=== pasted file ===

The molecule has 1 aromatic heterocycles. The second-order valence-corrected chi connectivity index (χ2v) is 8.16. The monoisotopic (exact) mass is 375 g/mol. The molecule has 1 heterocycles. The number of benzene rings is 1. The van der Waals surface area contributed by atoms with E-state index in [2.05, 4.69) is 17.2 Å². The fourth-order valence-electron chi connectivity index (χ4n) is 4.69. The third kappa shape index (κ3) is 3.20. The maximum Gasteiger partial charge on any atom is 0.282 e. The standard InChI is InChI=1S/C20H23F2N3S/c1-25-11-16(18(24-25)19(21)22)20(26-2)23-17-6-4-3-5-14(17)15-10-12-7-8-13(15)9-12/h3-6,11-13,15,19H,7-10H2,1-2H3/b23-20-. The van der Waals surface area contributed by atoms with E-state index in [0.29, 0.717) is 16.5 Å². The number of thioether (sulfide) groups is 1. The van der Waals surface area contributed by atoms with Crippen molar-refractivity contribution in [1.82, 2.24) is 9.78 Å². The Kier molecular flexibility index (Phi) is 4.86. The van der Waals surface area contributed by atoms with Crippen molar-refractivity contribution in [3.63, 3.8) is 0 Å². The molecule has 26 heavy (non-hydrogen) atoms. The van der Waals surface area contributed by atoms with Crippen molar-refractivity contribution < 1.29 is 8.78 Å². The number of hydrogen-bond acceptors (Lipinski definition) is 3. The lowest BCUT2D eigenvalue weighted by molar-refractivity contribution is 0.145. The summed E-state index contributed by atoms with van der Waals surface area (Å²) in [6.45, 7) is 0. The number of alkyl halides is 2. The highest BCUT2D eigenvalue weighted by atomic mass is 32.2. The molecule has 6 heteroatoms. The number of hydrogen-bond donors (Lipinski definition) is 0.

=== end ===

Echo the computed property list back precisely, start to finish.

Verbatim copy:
The molecule has 1 aromatic heterocycles. The second-order valence-corrected chi connectivity index (χ2v) is 8.16. The monoisotopic (exact) mass is 375 g/mol. The molecule has 1 heterocycles. The number of benzene rings is 1. The van der Waals surface area contributed by atoms with E-state index in [2.05, 4.69) is 17.2 Å². The fourth-order valence-electron chi connectivity index (χ4n) is 4.69. The third kappa shape index (κ3) is 3.20. The maximum Gasteiger partial charge on any atom is 0.282 e. The standard InChI is InChI=1S/C20H23F2N3S/c1-25-11-16(18(24-25)19(21)22)20(26-2)23-17-6-4-3-5-14(17)15-10-12-7-8-13(15)9-12/h3-6,11-13,15,19H,7-10H2,1-2H3/b23-20-. The van der Waals surface area contributed by atoms with E-state index in [0.29, 0.717) is 16.5 Å². The number of thioether (sulfide) groups is 1. The van der Waals surface area contributed by atoms with Crippen molar-refractivity contribution in [1.82, 2.24) is 9.78 Å². The Kier molecular flexibility index (Phi) is 4.86. The van der Waals surface area contributed by atoms with Crippen molar-refractivity contribution in [3.63, 3.8) is 0 Å². The molecule has 26 heavy (non-hydrogen) atoms. The van der Waals surface area contributed by atoms with Crippen molar-refractivity contribution < 1.29 is 8.78 Å². The number of hydrogen-bond acceptors (Lipinski definition) is 3. The lowest BCUT2D eigenvalue weighted by molar-refractivity contribution is 0.145. The summed E-state index contributed by atoms with van der Waals surface area (Å²) in [6.45, 7) is 0. The number of alkyl halides is 2. The highest BCUT2D eigenvalue weighted by atomic mass is 32.2. The molecule has 6 heteroatoms. The number of hydrogen-bond donors (Lipinski definition) is 0.